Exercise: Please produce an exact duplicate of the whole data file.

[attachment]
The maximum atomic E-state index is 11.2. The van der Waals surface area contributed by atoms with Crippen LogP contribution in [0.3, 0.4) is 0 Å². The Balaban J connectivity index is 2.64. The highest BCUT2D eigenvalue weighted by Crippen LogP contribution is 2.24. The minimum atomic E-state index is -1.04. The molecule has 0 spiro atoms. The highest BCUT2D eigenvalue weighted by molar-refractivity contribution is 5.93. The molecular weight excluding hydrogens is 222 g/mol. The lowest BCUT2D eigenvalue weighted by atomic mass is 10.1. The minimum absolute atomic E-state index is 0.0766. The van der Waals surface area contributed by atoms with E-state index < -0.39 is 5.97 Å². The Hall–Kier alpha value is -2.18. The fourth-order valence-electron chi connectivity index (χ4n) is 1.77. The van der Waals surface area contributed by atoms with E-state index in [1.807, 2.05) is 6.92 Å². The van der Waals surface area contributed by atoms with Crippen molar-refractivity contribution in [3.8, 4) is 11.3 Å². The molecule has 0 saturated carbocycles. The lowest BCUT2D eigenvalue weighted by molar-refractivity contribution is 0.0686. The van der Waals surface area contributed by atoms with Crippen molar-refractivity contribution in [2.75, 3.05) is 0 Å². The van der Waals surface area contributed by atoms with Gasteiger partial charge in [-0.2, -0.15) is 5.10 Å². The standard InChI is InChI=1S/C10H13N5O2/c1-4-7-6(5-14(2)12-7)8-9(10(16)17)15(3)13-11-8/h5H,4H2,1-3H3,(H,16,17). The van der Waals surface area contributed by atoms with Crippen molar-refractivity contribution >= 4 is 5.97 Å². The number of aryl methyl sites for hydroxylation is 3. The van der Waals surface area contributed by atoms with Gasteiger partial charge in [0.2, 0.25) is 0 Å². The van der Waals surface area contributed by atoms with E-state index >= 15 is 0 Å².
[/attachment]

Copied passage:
The maximum atomic E-state index is 11.2. The van der Waals surface area contributed by atoms with Crippen LogP contribution in [0.3, 0.4) is 0 Å². The Balaban J connectivity index is 2.64. The highest BCUT2D eigenvalue weighted by Crippen LogP contribution is 2.24. The minimum atomic E-state index is -1.04. The molecule has 0 spiro atoms. The highest BCUT2D eigenvalue weighted by molar-refractivity contribution is 5.93. The molecular weight excluding hydrogens is 222 g/mol. The lowest BCUT2D eigenvalue weighted by atomic mass is 10.1. The minimum absolute atomic E-state index is 0.0766. The van der Waals surface area contributed by atoms with E-state index < -0.39 is 5.97 Å². The Hall–Kier alpha value is -2.18. The fourth-order valence-electron chi connectivity index (χ4n) is 1.77. The van der Waals surface area contributed by atoms with E-state index in [1.807, 2.05) is 6.92 Å². The van der Waals surface area contributed by atoms with Crippen molar-refractivity contribution in [3.8, 4) is 11.3 Å². The molecule has 0 saturated carbocycles. The lowest BCUT2D eigenvalue weighted by molar-refractivity contribution is 0.0686. The van der Waals surface area contributed by atoms with Crippen molar-refractivity contribution in [2.75, 3.05) is 0 Å². The van der Waals surface area contributed by atoms with Gasteiger partial charge in [-0.2, -0.15) is 5.10 Å². The standard InChI is InChI=1S/C10H13N5O2/c1-4-7-6(5-14(2)12-7)8-9(10(16)17)15(3)13-11-8/h5H,4H2,1-3H3,(H,16,17). The van der Waals surface area contributed by atoms with Crippen molar-refractivity contribution >= 4 is 5.97 Å². The number of aryl methyl sites for hydroxylation is 3. The van der Waals surface area contributed by atoms with Gasteiger partial charge in [0.2, 0.25) is 0 Å². The van der Waals surface area contributed by atoms with E-state index >= 15 is 0 Å².